Turnbull government’s overhaul would let immigration minister reject decisions made by Administrative Appeals Tribunal
Peter Dutton would be given the power to overrule court decisions on citizenship applications that he doesn’t think are in Australia’s national interest under new legislation.
The Turnbull government will be unveiling details this week of its planned changes that make it tougher to get Australian citizenship.
The legislation will give the immigration minister the power to reject decisions on citizenship applications made by the Administrative Appeals Tribunal if he doesn’t think they are in the national interest. He can now reject AAT rulings on visa applications but said he would like the same power for citizenship applications.
“What we’re talking about here is just providing the same arrangement that we do for visas now,” he told Channel Seven on Monday. “This is really just trying to align the arrangement in terms of citizenship with the laws that exist in relation to granting and cancellation of visas.”
He said people could still appeal his decision at the federal and high courts.
The new powers form part of the government’s proposed changes that make it harder for people to get Australian citizenship.
The government wants to extend permanent residency from one year to four before people can apply for citizenship, toughen English language competencies, introduce a values test and require people to demonstrate they have integrated into Australian society.
The overhaul of the citizenship process – which has been in gestation within the government for months – follows the Coalition’s move two months ago to overhaul skilled migration by replacing 457 visas with two new categories that cut off pathways to permanent residency.
Malcolm Turnbull said in April it was time for a new citizenship test that demonstrated people’s allegiance to Australia and whether they were prepared to stand up for “Australian values”.
The Greens’ immigration spokesman, Nick McKim, has criticised Dutton’s proposed citizenship changes, saying they are xenophobic, unfair and must be rejected by Labor.
“Time and again we have seen Peter Dutton grabbing more power for himself, as he tries to make himself judge, jury and jailor,” McKim said. “He has repeatedly shown he cannot follow the current laws – now he wants to get rid of the right of the courts to correct his unlawful decision.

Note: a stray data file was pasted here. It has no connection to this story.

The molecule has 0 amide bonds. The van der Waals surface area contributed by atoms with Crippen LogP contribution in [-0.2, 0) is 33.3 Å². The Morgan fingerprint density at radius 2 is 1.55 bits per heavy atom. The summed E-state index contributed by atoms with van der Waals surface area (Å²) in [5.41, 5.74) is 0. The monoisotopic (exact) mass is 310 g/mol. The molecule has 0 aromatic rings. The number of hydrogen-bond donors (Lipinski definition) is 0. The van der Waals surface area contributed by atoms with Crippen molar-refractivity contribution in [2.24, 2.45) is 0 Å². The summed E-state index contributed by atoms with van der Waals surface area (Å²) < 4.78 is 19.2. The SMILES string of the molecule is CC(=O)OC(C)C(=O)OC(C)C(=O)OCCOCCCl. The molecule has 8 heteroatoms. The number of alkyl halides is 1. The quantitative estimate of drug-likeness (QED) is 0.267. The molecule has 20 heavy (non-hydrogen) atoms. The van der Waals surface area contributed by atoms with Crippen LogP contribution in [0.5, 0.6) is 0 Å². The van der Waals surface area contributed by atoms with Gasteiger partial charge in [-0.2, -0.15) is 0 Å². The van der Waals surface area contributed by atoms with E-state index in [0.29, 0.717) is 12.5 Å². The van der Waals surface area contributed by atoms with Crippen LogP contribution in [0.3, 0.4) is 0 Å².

“This a draconian measure aimed at undermining multicultural Australia.”
Tony Abbott told 2GB radio on Monday the AAT lacked common sense and if tribunal members made “bizarre decisions” they “shouldn’t have their contracts renewed”.
Dutton said some of the AAT’s visa decisions had been hard to accept. “I think some of the decisions they make are rightly overturned and I’ve done that in relation to a number of cases,” he said.
“We have been very deliberate in cancelling visas of people that have committed crimes. Outlaw motorcycle gang members, for example, who are the biggest distributors of ice in this country, we’ve cancelled a record number of their visas.
“The ability of the way in which the law operates now is they can appeal to the AAT but the minister of the day can substitute that decision of the appeal tribunal, so we’re just aligning [the citizenship laws] with that current law.”
Dutton also said that, under the new legislation, young migrants may have citizenship refused and their visa revoked if they fail to pass a character test. He pointed to young people involved in the violent Apex gangs in Melbourne, saying they may not get citizenship in the future.
“My view is that if 15, 16, 17-year-olds are involved in adult-like criminal behaviour – that is, following people home from restaurants, breaking into their houses, home invasions, stealing cars, breaking into jewellery shops, at the moment they might be on an automatic pathway to citizenship because their parents have been granted citizenship,” he said.
“What I’m saying is, they need to conduct themselves within the law.
“If they don’t, and they fail that good character test, then they could stay on a permanent visa depending on the arrangement but they wouldn’t be getting citizenship.”
Online Source: The Guardian